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UT System Board of Regents green-lights master's degrees in biomedical engineering, deaf education and hearing science

The University of Texas System Board of Regents, meeting May 9 in Austin, endorsed two new graduate-level programs to be offered by The University of Texas Health Science Center at San Antonio (UTHSC) and The University of Texas at San Antonio (UTSA). The program proposals will be submitted to the Texas Higher Education Coordinating Board for final approval.

The programs are a joint master of science degree and doctor of philosophy degree in biomedical engineering, and a master's degree in deaf education and hearing science. The Regents also granted UTHSC's request for planning authority to develop master's- and doctoral-level sports sciences programs in collaboration with UTSA and UT Austin.

C. Mauli Agrawal, Ph.D., associate professor of orthopaedics at the Health Science Center and founding director of UTHSC's Center for Clinical Bioengineering, and Cheryl B. Schrader, Ph.D., associate professor of electrical engineering and associate dean for graduate studies and research for UTSA's College of Engineering, coordinated the biomedical engineering proposal that was jointly developed by a committee of faculty from both institutions. "Once the program is in place, it will be a big plus not just for the two institutions but also for the city of San Antonio, because the biomedical engineering program — the only such program in South Texas — is likely to generate technology that can be licensed to industry and spark the growth of the biotech industry in the city," Dr. Agrawal said.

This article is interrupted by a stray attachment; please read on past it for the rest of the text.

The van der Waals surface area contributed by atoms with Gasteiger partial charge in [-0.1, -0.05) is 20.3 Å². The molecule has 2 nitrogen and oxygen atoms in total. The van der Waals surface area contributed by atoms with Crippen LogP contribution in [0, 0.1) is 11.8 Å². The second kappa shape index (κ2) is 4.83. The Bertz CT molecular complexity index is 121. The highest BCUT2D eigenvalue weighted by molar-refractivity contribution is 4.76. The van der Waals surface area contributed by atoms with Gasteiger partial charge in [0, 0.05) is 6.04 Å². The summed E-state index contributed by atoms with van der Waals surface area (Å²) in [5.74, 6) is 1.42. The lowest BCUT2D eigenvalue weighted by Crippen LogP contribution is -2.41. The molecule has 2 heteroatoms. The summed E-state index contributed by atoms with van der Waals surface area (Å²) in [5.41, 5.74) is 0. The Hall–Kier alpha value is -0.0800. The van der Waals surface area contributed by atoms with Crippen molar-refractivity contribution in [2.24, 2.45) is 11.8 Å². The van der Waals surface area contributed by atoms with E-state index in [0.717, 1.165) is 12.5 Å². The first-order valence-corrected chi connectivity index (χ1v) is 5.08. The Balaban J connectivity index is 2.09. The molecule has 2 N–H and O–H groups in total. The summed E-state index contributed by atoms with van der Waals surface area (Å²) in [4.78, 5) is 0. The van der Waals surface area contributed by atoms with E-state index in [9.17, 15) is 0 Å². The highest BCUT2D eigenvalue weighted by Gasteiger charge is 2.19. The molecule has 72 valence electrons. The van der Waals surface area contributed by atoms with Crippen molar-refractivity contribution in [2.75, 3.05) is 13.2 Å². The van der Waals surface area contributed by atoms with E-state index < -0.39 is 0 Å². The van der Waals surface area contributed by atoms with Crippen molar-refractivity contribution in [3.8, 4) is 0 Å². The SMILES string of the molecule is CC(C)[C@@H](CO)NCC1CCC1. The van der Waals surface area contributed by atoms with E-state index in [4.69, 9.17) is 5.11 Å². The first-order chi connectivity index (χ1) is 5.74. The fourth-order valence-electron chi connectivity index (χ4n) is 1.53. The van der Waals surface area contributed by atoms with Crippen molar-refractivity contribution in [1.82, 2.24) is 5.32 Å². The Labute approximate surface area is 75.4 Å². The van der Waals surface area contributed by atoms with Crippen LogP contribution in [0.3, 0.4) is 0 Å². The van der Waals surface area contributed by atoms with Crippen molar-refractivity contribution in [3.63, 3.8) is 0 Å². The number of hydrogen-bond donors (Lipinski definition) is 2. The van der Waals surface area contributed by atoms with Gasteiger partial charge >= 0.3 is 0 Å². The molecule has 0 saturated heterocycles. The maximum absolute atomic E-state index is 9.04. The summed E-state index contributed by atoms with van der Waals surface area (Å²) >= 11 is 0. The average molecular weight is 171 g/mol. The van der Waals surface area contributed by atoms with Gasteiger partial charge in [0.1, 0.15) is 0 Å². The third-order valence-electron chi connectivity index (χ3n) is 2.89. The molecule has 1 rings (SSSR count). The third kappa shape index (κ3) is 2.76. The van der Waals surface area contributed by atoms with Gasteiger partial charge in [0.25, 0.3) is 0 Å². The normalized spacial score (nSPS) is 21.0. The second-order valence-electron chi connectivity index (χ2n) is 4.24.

The San Antonio Technology Accelerator Initiative, funded by the city, is spearheading efforts to jump-start the biotechnology industry in San Antonio. "Biomedical companies in the city will need skilled candidates for jobs that are generated and the new program can play a significant role in filling that need," Dr. Agrawal said.

The master's degree program in deaf education and hearing science is an outgrowth of existing services offered through the Sunshine Cottage School for Deaf Children. "This action of the Board of Regents, which precedes action by the Coordinating Board, expands the Health Science Center's contribution to total health and wellness for the deaf community," said Marilyn S. Harrington, Ph.D., dean of UTHSC's School of Allied Health Sciences. "It recognizes recent changes surrounding deafness and being hearing impaired, not the least of which are physical interventions that have the potential to reduce hearing impairment."

The degree program will help the Health Science Center to enter a partnership with UTSA for a doctoral program in communication science and disorders, she said. Guy H. Bailey, Ph.D., UTSA provost and vice president for academic affairs, and Dr. Harrington are working together to create the doctoral program.

Debra Perrett, Ph.D., of Sunshine Cottage, is the master's degree program director.

Contact: Will Sansom or Aileen Salinas